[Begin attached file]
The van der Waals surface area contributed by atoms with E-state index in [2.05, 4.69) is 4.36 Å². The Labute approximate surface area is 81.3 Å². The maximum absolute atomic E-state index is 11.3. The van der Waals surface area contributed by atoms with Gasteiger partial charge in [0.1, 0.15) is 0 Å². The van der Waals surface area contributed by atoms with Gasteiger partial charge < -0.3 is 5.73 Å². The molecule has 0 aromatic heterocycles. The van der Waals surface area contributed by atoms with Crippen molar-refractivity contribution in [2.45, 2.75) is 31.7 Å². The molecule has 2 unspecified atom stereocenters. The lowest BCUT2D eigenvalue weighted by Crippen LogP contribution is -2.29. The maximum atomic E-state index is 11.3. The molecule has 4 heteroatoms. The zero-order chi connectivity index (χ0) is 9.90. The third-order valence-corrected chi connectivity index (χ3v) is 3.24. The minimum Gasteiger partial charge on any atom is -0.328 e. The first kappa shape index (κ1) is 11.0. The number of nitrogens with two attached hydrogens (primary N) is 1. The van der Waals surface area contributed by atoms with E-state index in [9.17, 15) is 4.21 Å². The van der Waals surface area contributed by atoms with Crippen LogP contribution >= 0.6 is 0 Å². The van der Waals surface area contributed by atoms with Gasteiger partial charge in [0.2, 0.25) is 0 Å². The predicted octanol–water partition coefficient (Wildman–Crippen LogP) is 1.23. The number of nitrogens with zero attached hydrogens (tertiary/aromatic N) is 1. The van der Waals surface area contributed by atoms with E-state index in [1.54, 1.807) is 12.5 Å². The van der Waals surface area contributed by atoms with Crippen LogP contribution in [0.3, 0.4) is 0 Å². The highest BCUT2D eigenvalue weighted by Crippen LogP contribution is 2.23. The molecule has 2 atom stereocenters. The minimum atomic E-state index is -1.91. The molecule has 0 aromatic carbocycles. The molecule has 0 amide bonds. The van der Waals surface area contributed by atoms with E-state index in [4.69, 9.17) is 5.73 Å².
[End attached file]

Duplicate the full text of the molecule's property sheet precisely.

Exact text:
The van der Waals surface area contributed by atoms with E-state index in [2.05, 4.69) is 4.36 Å². The Labute approximate surface area is 81.3 Å². The maximum absolute atomic E-state index is 11.3. The van der Waals surface area contributed by atoms with Gasteiger partial charge in [0.1, 0.15) is 0 Å². The van der Waals surface area contributed by atoms with Gasteiger partial charge < -0.3 is 5.73 Å². The molecule has 0 aromatic heterocycles. The van der Waals surface area contributed by atoms with Crippen molar-refractivity contribution in [2.45, 2.75) is 31.7 Å². The molecule has 2 unspecified atom stereocenters. The lowest BCUT2D eigenvalue weighted by Crippen LogP contribution is -2.29. The maximum atomic E-state index is 11.3. The molecule has 4 heteroatoms. The zero-order chi connectivity index (χ0) is 9.90. The third-order valence-corrected chi connectivity index (χ3v) is 3.24. The minimum Gasteiger partial charge on any atom is -0.328 e. The first kappa shape index (κ1) is 11.0. The number of nitrogens with two attached hydrogens (primary N) is 1. The van der Waals surface area contributed by atoms with E-state index in [9.17, 15) is 4.21 Å². The van der Waals surface area contributed by atoms with Crippen LogP contribution >= 0.6 is 0 Å². The van der Waals surface area contributed by atoms with Gasteiger partial charge in [0.2, 0.25) is 0 Å². The predicted octanol–water partition coefficient (Wildman–Crippen LogP) is 1.23. The number of nitrogens with zero attached hydrogens (tertiary/aromatic N) is 1. The van der Waals surface area contributed by atoms with E-state index in [1.54, 1.807) is 12.5 Å². The van der Waals surface area contributed by atoms with Crippen LogP contribution in [0.3, 0.4) is 0 Å². The highest BCUT2D eigenvalue weighted by Crippen LogP contribution is 2.23. The molecule has 2 atom stereocenters. The minimum atomic E-state index is -1.91. The molecule has 0 aromatic carbocycles. The molecule has 0 amide bonds. The van der Waals surface area contributed by atoms with E-state index in [4.69, 9.17) is 5.73 Å².